At one point, this good friend of mine shared an experience he’d had. Basically, he met a homeless woman at the library, and she was happy to receive our burritos. She told us about an encampment just up above us. We went there, and the bitterness of seeing a literal homeless encampment, of people using tarps to stay dry from the rain, broke my heart … the sweetness and light of realizing that these people represent hope and compassion. We slowly broke down barriers of fear and distrust, broke down skepticism and suspicion, with this self-motivated and kind group, and the automatic leadership that came as a result of our compassionate approach.
What do you say to such beautiful and heartbreaking experiences such as these? I’m not sure there’s really much you can say, in the end. I just finished reading a book called Dream Boy by Jim Grimsley, a powerful novel with a flare for biblical references relating to sacrifice and commitment, and a need to express what it means to love unconditionally. The book uses the innocent and beautiful character Nathan to ask this question of, can we love unconditionally, and are we willing to sacrifice to do so? The book has a tragic ending, which drives this question further home in the most painfully necessary way. Yes, Nathan did love unconditionally, even though it broke his spirit in the end. If it breaks my spirit in the end, I know it would have been worth it, because I would have accomplished what Phoenix needs and desires for others: That is, to love unconditionally. Indeed, do we care about others, are we willing to sacrifice ourselves for a greater good, just like my characters in my book In the Garden of Evil? If the stakes are high, should that stop us?
I would of course say, no, it shouldn’t stop us. But such is the bittersweetness of what we do. I can admit, kind of a little sadly, that I felt lonely after the outreach, back at my apartment. The usual high I feel was not there. Why, you ask, after I had such a positive and life-affirming experience? This is a valid question, and it’s one I can’t answer easily. But I can say, it’s because I know it’s hard to love unconditionally. It’s because sometimes doing this work reminds me of my own mental anguish, of the ways in which I suffer as well and struggle to find asylum. It’s because I wish things were easier, but understand that they cannot be, but that we must nonetheless push forward and be there for others. Loving unconditionally. Being there for others without question, without judgement.
I know it’s ironic that I would feel lonely after such deep connection. But this is how it has to be sometimes. Because, indeed, it reminds us of our common humanity. I won’t lie that I feel sad at the effects of greed, mental illness, loneliness, oppression, economic disparity, suffering, abandonment, misunderstanding, hatred, etc. Perhaps this is why I gravitate towards The Legacy Initiative and homeless folk, because it brings out the best of us, and reminds us we aren’t alone.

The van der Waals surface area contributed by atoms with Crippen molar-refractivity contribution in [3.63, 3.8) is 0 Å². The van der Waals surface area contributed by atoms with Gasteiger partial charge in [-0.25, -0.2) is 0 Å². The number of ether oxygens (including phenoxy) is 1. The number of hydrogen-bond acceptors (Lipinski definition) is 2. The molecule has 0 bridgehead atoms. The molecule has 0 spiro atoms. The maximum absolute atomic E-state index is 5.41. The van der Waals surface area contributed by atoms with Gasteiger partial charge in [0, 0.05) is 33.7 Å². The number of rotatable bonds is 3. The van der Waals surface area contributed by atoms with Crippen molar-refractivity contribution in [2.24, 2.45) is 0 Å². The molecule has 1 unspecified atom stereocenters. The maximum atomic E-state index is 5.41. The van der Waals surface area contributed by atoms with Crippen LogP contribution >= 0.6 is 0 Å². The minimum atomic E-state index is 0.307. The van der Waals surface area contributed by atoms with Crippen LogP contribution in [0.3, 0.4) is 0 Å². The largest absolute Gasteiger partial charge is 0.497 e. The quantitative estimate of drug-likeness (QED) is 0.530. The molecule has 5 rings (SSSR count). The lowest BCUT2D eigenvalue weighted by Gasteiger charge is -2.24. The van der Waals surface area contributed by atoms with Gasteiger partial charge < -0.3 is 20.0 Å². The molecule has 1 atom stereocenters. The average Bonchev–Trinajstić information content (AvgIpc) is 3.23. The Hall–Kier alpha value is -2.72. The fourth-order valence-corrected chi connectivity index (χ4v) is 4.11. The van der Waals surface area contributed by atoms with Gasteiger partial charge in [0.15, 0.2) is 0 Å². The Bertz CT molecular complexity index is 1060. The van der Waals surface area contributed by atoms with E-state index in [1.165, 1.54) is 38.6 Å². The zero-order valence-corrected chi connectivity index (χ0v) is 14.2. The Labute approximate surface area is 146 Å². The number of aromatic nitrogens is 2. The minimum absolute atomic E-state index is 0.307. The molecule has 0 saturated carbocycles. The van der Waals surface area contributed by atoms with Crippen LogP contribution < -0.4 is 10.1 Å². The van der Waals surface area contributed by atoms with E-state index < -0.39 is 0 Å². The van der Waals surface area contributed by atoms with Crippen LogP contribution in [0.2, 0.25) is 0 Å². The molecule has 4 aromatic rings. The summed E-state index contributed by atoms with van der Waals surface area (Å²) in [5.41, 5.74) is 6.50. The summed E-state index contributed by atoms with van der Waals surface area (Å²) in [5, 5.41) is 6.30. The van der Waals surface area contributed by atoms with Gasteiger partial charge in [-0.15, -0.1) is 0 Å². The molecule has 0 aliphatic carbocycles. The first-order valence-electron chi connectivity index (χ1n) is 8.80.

And yet, knowing I’m doing good work, is exactly why I ironically feel alone: The act of being compassionate makes me feel lonely, as well as thinking generally about the present state of the world. But, you have to wrestle with these feelings, and you have to wrestle with these feelings because it is the best thing we can do. We must seek to understand, we must care to understand. We must be compassionate and kind. To not do so would be to betray our potential for helping the world be a better place.
This doesn’t mean we dwell solely on the pain of the world, of course. We don’t just blindly accept it, but we also don’t overquestion and overanalyze. But, by confronting it, and by choosing to confront it, and by not evading it, perhaps we fill something within us in the process, perhaps we help ease an ache in our hearts and mind. Perhaps we aren’t so abandoned anymore.
Perhaps, in a beautiful way, through service and compassionate outreach, we are unconditional in our love and regard for others. I suppose in that case, there isn’t much more you could ask for. It hurts to love unconditionally, and it always comes at a personal cost, but to do otherwise would be to miss out on an opportunity for healing and communion with others. We become what we value, and it is through my recent reflections that I have understood the subtle ripples that exist because of how others impact me and how I impact them, and again, it all stems back to the unconditional love we all have deep within us to share.
–Photo Credits to Fred Lane